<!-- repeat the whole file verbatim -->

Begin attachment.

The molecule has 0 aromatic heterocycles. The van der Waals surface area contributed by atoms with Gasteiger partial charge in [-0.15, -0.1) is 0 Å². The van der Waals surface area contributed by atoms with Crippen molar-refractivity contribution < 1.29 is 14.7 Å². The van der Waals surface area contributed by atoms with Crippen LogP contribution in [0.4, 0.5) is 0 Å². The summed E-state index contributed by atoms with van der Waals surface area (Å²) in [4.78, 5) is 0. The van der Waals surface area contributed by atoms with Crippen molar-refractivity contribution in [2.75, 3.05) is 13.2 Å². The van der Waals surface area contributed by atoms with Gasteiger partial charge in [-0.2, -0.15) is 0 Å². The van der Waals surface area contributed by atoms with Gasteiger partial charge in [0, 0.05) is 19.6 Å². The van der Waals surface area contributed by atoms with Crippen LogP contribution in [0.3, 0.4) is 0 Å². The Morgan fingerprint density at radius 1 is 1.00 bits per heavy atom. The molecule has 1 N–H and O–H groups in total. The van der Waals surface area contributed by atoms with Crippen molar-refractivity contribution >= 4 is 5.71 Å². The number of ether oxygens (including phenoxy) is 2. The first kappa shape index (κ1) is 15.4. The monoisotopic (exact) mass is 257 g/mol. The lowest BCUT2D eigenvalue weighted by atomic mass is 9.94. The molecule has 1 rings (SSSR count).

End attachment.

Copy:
The molecule has 0 aromatic heterocycles. The van der Waals surface area contributed by atoms with Gasteiger partial charge in [-0.15, -0.1) is 0 Å². The van der Waals surface area contributed by atoms with Crippen molar-refractivity contribution < 1.29 is 14.7 Å². The van der Waals surface area contributed by atoms with Crippen LogP contribution in [0.4, 0.5) is 0 Å². The summed E-state index contributed by atoms with van der Waals surface area (Å²) in [4.78, 5) is 0. The van der Waals surface area contributed by atoms with Crippen molar-refractivity contribution in [2.75, 3.05) is 13.2 Å². The van der Waals surface area contributed by atoms with Gasteiger partial charge in [-0.2, -0.15) is 0 Å². The van der Waals surface area contributed by atoms with Gasteiger partial charge in [0, 0.05) is 19.6 Å². The van der Waals surface area contributed by atoms with Crippen LogP contribution in [0.3, 0.4) is 0 Å². The Morgan fingerprint density at radius 1 is 1.00 bits per heavy atom. The molecule has 1 N–H and O–H groups in total. The van der Waals surface area contributed by atoms with Crippen molar-refractivity contribution >= 4 is 5.71 Å². The number of ether oxygens (including phenoxy) is 2. The first kappa shape index (κ1) is 15.4. The monoisotopic (exact) mass is 257 g/mol. The lowest BCUT2D eigenvalue weighted by atomic mass is 9.94. The molecule has 1 rings (SSSR count).